Finding Zen in Hunting Wild Mushrooms
It was a damp, cold day to be tramping in the woods, its dreariness punctuated by water dripping from the rain-soaked newly leafing trees. Occasionally one of these frigid droplets would plummet directly down the back of my jacket collar, making me wish I had spent this particular April Sunday indoors. But then one of my companions shouted, "There's one!" and all foolish thoughts of creature comfort vanished: The morels were up, and we were on the hunt in earnest.
This was my first attempt at stalking the wild morel mushroom. Veteran 'shroom hunter Thomas Starrs had generously offered to take me to one of his favorite local hunting grounds to show me the ropes and, hopefully, the mushrooms. "This isn't one of my A-plus spots," he confided as we stepped into the woods near Loch Raven Reservoir. This particular patch of mature tulip poplars is on Starrs' B-list, but even so he confidently predicted we'd be walking back out again with a respectable haul of morels. It took him fewer than 10 minutes to spot his first, a duo of golden morels nestled in a drift of dead leaves.
The fawn-colored mushrooms were obvious enough when he pointed them out. But the next time Starrs spied a morel, he challenged me to find it for myself. Even with a specific area to look in I had a hard time, requiring ever more obvious hints until I literally stumbled across it. After a couple of hours following him through the woods, however, I began to get the right kind of eyes and eventually found a dozen or so morels--some golden, some gray, a couple of blacks, and one called, Starrs solemnly informed me, the peckerhead morel. (I had previously heard this one described as the dog pecker morel, but, hey, he's the expert.) Starrs' haul was probably four times larger than mine, including a few big, fat beauties he'd plucked after I walked right fricking past them.
Some people hunt morels simply because their distinctive appearance--hollow stems bearing contiguous conical heads with cerebellum-looking convoluted ridges--means it's hard to confuse them with anything poisonous. (The one potential faker, the false morel, is easily distinguished by its significantly larger size and its solid stem; anyway, it would only make you sick, not kill you, if you were to mistakenly eat it.) Most people hunt morels, though, simply because they are utterly and uniquely delicious. They have an intense yet delicate woodsy flavor with a musky undertone that is unlike any other food or fungus. Their flavor and relative rarity translates to a steep price tag--in mid-May I spotted some soft, moldy morels in Wegmans, long past their prime but nonetheless costing $50 per pound--and explains why morel hunters guard the location of their favorite gathering places with both suspicion and zeal.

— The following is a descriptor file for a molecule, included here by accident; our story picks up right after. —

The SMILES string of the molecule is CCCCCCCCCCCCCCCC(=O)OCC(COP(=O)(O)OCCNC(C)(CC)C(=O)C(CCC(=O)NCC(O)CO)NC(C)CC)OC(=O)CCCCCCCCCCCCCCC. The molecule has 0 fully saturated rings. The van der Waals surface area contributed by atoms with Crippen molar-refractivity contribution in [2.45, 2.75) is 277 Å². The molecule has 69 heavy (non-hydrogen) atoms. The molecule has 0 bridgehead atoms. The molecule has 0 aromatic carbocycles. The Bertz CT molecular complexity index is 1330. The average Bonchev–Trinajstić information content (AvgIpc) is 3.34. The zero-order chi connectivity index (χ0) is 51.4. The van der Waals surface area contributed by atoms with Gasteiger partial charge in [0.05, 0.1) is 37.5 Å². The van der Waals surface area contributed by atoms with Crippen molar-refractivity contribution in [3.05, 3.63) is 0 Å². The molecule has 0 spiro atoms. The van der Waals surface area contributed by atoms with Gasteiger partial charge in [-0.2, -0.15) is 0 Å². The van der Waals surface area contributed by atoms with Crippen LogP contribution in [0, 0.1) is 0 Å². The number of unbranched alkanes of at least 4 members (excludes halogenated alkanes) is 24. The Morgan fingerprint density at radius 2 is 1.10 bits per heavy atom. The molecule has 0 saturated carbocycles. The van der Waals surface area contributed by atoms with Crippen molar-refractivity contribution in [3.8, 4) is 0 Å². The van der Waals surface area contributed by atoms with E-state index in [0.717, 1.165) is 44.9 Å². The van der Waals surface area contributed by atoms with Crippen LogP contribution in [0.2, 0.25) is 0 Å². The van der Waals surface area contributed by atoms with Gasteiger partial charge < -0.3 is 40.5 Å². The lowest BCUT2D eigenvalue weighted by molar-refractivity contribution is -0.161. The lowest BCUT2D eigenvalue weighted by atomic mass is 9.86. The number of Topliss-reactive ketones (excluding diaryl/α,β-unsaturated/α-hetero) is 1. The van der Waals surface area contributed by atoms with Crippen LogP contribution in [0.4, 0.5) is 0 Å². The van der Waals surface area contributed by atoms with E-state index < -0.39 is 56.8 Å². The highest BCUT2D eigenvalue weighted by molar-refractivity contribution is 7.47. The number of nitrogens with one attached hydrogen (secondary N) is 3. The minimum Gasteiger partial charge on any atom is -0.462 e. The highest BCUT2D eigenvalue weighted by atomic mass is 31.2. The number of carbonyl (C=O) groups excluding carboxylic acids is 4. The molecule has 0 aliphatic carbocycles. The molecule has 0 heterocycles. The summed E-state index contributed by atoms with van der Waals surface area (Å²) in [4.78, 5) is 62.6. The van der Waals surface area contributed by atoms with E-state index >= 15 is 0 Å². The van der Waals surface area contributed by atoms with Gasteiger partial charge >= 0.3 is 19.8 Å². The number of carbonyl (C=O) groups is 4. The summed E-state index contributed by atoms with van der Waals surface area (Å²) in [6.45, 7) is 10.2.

Since they require so much time and effort to gather it is a good thing that morels are supremely easy to prepare. They contain small amounts of a naturally occurring toxin that is deactivated by thorough cooking, so they should not be eaten raw. I took a handful from my first harvest of 20 mushrooms (generously augmented with a couple dozen more from Starrs' haul) and cooked them at a slow simmer in an inordinate amount of butter. This simple but indescribably delicious approach remains my favorite way to cook morels, but I also made a savory morel and asparagus bread pudding that showcased their distinctive flavor against a velvety custard (see recipe below).
That initial early-April foray into the woods hooked me hard: Over the next month, during their oh-so-brief season, I went morel hunting whenever possible. I can think of few pastimes more enjoyable than wandering through a just-greening forest in the sort of drifting, Zen-like mind-set necessary to the successful morchella searcher. Open forest with lots of older tulip poplar trees appear to provide the most bountiful morel ground in these parts, though they can and do grow just about anywhere--Starrs mentioned that he once found a lush fairy ring of morels in a manicured apartment complex lawn. Morel hunters of my acquaintance, though, are especially fond of Patapsco Valley State Park, where it is legal to gather fungi if not other native plants--though morel-hunting etiquette dictates carrying your booty in a mesh bag, so that the spores can scatter as you walk through the forest, paying for your supper by planting next year's 'shrooms.
Sad to say, morel season appears done for this year. But next April I plan to stroll the banks of the Gunpowder, enjoying the cold, damp weather, and keeping my eyes peeled for the funny wrinkled snouts of morel mushrooms poking up through last year's dead leaves. It's already on my calendar.
Savory Bread Pudding With Morels and Asparagus
Adapted from Deborah Madison's Local Flavors cookbook by way of Animal, Vegetable, Miracle by Barbara Kingsolver.
3 cups milk
spring onions with green shoots
1 loaf stale or toasted multigrain bread broken into crouton-sized pieces
1 pound asparagus
2 tablespoons. butter
1 pound morels (can use dried)
1/3 cup chopped parsley
3 tablespoons oregano
3 cups grated Swiss cheese
Add onions to milk in saucepan and bring to a boil, set aside to steep.
Pour milk over crumbs and allow bread to soak.
Chop asparagus into half-inch pieces and simmer three minutes in boiling water until bright green, then plunge into cold water.
Melt butter in skillet, cook mushrooms until tender; set aside.
Beat eggs until smooth.
Add herbs and plenty of salt and pepper.
Add breadcrumbs with remaining milk, asparagus and mushrooms with their juices, and two-thirds of the cheese.
Mix thoroughly and pour into a greased 8x12 pan.
Sprinkle remaining cheese on top and bake at 350 degrees for about 45 minutes (until puffy and golden).
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